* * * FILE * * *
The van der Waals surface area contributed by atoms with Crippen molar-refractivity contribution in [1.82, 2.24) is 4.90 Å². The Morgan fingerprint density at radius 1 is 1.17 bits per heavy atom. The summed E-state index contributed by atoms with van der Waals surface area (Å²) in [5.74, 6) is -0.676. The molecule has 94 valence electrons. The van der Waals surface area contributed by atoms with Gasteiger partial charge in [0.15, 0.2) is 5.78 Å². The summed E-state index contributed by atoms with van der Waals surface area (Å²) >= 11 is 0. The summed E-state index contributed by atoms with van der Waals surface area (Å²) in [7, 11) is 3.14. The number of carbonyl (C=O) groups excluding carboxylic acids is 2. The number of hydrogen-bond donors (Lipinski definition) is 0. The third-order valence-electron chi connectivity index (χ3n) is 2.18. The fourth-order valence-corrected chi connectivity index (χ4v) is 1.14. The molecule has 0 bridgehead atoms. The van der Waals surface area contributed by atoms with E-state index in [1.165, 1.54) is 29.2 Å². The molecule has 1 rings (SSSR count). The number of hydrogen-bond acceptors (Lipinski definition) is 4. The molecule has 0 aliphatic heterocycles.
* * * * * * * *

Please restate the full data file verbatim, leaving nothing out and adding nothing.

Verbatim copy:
The van der Waals surface area contributed by atoms with Crippen molar-refractivity contribution in [1.82, 2.24) is 4.90 Å². The Morgan fingerprint density at radius 1 is 1.17 bits per heavy atom. The summed E-state index contributed by atoms with van der Waals surface area (Å²) in [5.74, 6) is -0.676. The molecule has 94 valence electrons. The van der Waals surface area contributed by atoms with Gasteiger partial charge in [0.15, 0.2) is 5.78 Å². The summed E-state index contributed by atoms with van der Waals surface area (Å²) >= 11 is 0. The summed E-state index contributed by atoms with van der Waals surface area (Å²) in [7, 11) is 3.14. The number of carbonyl (C=O) groups excluding carboxylic acids is 2. The number of hydrogen-bond donors (Lipinski definition) is 0. The third-order valence-electron chi connectivity index (χ3n) is 2.18. The fourth-order valence-corrected chi connectivity index (χ4v) is 1.14. The molecule has 0 bridgehead atoms. The van der Waals surface area contributed by atoms with E-state index in [1.165, 1.54) is 29.2 Å². The molecule has 1 rings (SSSR count). The number of hydrogen-bond acceptors (Lipinski definition) is 4. The molecule has 0 aliphatic heterocycles.